New rule on HIV disclosure sparks debate

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HIV-positive men and women in the Guangxi Zhuang autonomous region may soon be required by law to tell partners their status the moment their test results are known.

A doctor check the status of migrant workers and tell them general information of AIDS prevention in east China's Jiangxi Province. [File photo]

The regulation, still in draft form, is expected to take effect in six months, said Ge Xianmin, director of HIV/AIDS prevention and control at the local health department.

It stipulates that the sufferer has to tell his or her partners within three days of being confirmed as HIV positive. If not, this would be done by health workers.

"Given that Guangxi has been hit relatively hard by HIV/AIDS and that sex has become a major transmission route, such rules would help protect sufferers' partners and avert secondary transmissions," he said.

It also helps partners to supervise sufferers' treatments, he added.

Of the total of HIV cases detected last year in Guangxi, about 87 percent were infected through unsafe sex, both homosexual and heterosexual.

Only the northwestern province of Gansu has a similar rule, which was introduced in 2009.

Xiao Dong, leader of a civil organization committed to HIV/AIDS control in Beijing, backed the regulation.

"The sufferer should inform their partners because one's life is more important than personal freedom. We mustn't satisfy our selfishness by harming other's lives," he said.

But Meng Lin, an AIDS patient in Beijing, believes regulation is an intrusion of privacy.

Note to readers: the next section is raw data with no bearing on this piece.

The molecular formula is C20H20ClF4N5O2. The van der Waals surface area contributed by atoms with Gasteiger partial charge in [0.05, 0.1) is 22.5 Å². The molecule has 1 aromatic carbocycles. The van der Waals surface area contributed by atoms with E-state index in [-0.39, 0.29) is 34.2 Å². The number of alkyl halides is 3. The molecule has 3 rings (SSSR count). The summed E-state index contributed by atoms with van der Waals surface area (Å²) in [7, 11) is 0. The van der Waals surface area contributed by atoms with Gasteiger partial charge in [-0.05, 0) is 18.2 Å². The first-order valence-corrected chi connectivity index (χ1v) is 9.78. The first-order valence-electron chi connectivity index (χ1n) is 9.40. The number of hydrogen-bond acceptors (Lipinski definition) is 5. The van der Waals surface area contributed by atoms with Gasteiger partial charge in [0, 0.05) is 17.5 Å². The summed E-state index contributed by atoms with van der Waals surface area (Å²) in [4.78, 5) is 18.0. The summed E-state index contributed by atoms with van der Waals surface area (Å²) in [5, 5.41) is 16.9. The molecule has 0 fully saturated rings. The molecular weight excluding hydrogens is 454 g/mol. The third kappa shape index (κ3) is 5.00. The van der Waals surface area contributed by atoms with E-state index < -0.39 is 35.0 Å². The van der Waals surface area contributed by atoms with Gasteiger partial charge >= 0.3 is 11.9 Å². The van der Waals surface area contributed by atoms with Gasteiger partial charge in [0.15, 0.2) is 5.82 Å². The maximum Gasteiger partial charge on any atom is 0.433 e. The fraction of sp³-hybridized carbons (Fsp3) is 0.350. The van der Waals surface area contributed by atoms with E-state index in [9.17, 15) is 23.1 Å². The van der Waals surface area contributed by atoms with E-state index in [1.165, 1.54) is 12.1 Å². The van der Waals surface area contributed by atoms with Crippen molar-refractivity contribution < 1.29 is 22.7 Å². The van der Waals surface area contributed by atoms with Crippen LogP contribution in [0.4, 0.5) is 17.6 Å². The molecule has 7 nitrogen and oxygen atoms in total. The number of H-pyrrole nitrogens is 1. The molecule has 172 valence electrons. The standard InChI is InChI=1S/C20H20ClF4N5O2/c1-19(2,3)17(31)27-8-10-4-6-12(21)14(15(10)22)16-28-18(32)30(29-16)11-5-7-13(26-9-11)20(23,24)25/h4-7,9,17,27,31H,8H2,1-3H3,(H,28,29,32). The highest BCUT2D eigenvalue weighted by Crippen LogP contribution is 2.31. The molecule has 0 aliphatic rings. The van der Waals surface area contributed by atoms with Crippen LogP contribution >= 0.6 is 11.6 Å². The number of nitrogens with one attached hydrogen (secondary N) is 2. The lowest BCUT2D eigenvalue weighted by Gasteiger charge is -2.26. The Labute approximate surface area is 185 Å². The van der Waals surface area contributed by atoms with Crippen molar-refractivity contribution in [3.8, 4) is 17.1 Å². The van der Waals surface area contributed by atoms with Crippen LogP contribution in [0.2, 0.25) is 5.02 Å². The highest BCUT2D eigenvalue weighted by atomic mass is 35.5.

"I don't think the Guangxi regulation should make health institutions inform sexual partners of someone's HIV-positive status if that person refuses to do so," he said.

Meanwhile, to keep better track of HIV carriers for the provision of support and medication, the new regulation will require people to show identification before undergoing HIV screening, which gives preliminary results in 15 minutes subject to laboratory confirmation.

Ge said many people simply disappeared after screenings showed positive results, which made follow-up counseling and treatment very difficult.

Xiao Dong said: "We should respect people's choice of whether to give personal information or not. Not everybody going for a HIV screening is prepared to face up to the impact on their lives if it proves positive and they will be less stressed going anonymously."

Meng Lin warned: "Given HIV/AIDS discrimination and stigma are still rife here, it will drive more potential sufferers away and lead to more inaccurate statistics about the epidemic."

In most parts of China, only confirmatory tests require ID registrations, said Wu Zunyou, director of the National Center for AIDS and Sexually Transmitted Diseases Control and Prevention.

In Yunnan province and Beijing, people have to present ID for screenings.

However, in Beijing, which issued the rule last year, this has led to a big drop in the number going for HIV screenings.

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